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The Republican National Committee’s 2024 Playbook
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The Republican National Committee’s 2024 Playbook

GOP advocates are pushing candidates to focus on mail-in voting, abortion messaging, and independent voters.

Ronna McDaniel, Chairwoman of the Republican National Committee (RNC) speaks during the 2023 Republican National Committee Winter Meeting in Dana Point, California, on January 27, 2023. (Photo by PATRICK T. FALLON/AFP via Getty Images)

The Republican National Committee recognizes the party has serious challenges heading into the 2024 elections that are undermining efforts to oust President Joe Biden.

Chief among the RNC’s concerns is GOP suspicion of mail ballots and other forms of early voting, fostered by former President Donald Trump. The rejection of absentee participation in favor of in-person, Election Day voting contributed significantly to GOP losses in 2020 and 2022, top operatives at the national party say, prompting RNC Chairwoman Ronna McDaniel to launch a major education campaign aimed at reprogramming Republican voters ahead of next year’s contests.

“We have some voters that like to vote on Election Day, and we have to explain to them: We can’t allow Democrats to get a head start,” McDaniel told reporters during a recent news conference. “We don’t want to wait until the fourth quarter to start scoring touchdowns when you have four quarters to put points on the board.”

In an interview with The Dispatch prior to Trump’s indictment on federal charges of allegedly mishandling classified documents, RNC officials detailed exactly how this counterproductive thinking impacted the Republican Party in swing states in last November’s midterm elections. In several of those contests, GOP candidates fell short, leading to disappointment up and down the ballot and nationwide, despite Biden’s low job approval ratings and broad uneasiness about the economy.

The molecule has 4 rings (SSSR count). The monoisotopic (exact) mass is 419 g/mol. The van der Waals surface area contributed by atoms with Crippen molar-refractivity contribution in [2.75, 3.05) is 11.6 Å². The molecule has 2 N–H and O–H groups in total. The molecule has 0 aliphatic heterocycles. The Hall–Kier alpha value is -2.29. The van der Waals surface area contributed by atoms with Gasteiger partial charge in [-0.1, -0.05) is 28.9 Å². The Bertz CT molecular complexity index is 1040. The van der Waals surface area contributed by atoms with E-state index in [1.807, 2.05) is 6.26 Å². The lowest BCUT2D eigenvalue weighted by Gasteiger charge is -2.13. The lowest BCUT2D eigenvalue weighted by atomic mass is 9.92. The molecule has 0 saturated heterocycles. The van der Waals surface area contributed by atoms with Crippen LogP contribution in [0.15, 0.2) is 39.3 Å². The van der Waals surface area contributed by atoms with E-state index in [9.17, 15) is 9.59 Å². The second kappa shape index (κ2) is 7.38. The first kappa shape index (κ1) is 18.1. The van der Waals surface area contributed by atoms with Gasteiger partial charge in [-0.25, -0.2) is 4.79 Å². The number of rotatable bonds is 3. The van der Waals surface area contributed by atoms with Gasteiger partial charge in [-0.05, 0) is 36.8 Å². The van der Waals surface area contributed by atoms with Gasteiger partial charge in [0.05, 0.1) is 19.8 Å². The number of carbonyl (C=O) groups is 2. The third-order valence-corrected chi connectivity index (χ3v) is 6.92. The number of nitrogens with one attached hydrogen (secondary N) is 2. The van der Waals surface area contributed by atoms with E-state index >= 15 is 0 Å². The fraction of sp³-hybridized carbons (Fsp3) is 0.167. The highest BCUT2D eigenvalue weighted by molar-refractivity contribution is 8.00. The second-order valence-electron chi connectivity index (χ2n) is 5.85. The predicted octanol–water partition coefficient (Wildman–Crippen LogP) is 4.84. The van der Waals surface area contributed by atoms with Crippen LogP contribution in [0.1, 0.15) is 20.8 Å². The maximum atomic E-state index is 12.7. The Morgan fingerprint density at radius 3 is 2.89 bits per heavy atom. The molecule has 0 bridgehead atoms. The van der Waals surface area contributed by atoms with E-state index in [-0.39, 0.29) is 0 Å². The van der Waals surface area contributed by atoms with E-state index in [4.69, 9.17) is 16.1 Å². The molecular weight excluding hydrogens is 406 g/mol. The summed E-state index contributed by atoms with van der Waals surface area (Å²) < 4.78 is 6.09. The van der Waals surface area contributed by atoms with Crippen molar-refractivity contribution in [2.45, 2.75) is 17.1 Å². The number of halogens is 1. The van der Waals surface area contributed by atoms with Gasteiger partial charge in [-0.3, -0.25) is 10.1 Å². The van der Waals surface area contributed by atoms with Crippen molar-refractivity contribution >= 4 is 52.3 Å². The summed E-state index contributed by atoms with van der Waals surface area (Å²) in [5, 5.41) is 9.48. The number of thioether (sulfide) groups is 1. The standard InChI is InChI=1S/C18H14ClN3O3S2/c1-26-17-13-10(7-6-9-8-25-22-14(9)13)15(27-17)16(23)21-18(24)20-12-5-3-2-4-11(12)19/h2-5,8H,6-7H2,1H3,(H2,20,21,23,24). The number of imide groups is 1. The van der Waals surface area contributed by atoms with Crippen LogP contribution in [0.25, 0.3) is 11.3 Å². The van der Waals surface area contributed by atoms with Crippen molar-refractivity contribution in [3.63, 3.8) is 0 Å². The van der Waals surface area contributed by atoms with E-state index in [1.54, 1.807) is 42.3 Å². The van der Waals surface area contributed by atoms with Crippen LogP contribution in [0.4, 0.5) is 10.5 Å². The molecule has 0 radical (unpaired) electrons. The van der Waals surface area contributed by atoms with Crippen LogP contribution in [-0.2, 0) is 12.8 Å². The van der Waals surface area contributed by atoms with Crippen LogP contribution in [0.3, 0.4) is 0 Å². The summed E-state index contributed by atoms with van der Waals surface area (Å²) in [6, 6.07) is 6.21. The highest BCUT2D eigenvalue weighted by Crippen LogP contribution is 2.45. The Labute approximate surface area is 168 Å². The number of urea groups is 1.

Explains one RNC official: “I was traveling around the state of Georgia asking voters to vote early, and I had people following behind me saying: ‘Don’t trust [me,] don’t vote by mail.’” 

Democrats, by contrast, have collectively embraced all forms of early and absentee voting, making it easier for their party to capitalize on its advantages. That’s why RNC officials emphasize that the new “Bank Your Vote” program is only as good as top Republicans running for office will allow. “It doesn’t work if candidates or others are undercutting this message,” one says. But how Republican voters choose to pull the proverbial lever is hardly the lone issue fueling anxiety inside RNC headquarters in Washington. 

Scattershot opposition to abortion rights is a particularly vexing problem for RNC operatives, whose primary charge is not to make policy or influence primaries but to win elections with the candidates that GOP primary voters select. Abortion was one of the main drivers of Democrats’ success last fall, say RNC officials, who suggest winning strategies ahead of November 2024 appear elusive.

“What our polling shows is that candidates who articulate the exceptions for rape, life [of the mother] and incest, and also a ban at the 15-week mark—when they know a baby feels pain—they’re able to win over independents and some Democrats,” the RNC official says. “That’s a consensus position.” Yet elected Republicans serving at various levels refuse to join hands around the “consensus.”